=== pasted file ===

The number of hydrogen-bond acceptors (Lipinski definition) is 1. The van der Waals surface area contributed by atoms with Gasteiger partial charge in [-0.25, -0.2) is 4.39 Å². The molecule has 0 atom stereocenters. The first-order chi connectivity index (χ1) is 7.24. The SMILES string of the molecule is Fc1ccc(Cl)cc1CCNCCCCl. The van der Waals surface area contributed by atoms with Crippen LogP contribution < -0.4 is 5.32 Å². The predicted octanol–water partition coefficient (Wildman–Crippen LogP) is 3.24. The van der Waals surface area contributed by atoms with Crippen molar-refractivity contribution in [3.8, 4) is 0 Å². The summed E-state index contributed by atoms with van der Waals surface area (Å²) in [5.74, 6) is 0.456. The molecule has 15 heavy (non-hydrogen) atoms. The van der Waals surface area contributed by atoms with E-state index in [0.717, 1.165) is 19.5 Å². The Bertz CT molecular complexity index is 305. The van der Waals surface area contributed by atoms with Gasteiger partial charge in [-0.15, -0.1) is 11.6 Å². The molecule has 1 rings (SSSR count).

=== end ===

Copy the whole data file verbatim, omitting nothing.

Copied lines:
The number of hydrogen-bond acceptors (Lipinski definition) is 1. The van der Waals surface area contributed by atoms with Gasteiger partial charge in [-0.25, -0.2) is 4.39 Å². The molecule has 0 atom stereocenters. The first-order chi connectivity index (χ1) is 7.24. The SMILES string of the molecule is Fc1ccc(Cl)cc1CCNCCCCl. The van der Waals surface area contributed by atoms with Crippen LogP contribution < -0.4 is 5.32 Å². The predicted octanol–water partition coefficient (Wildman–Crippen LogP) is 3.24. The van der Waals surface area contributed by atoms with Crippen molar-refractivity contribution in [3.8, 4) is 0 Å². The summed E-state index contributed by atoms with van der Waals surface area (Å²) in [5.74, 6) is 0.456. The molecule has 15 heavy (non-hydrogen) atoms. The van der Waals surface area contributed by atoms with E-state index in [0.717, 1.165) is 19.5 Å². The Bertz CT molecular complexity index is 305. The van der Waals surface area contributed by atoms with Gasteiger partial charge in [-0.15, -0.1) is 11.6 Å². The molecule has 1 rings (SSSR count).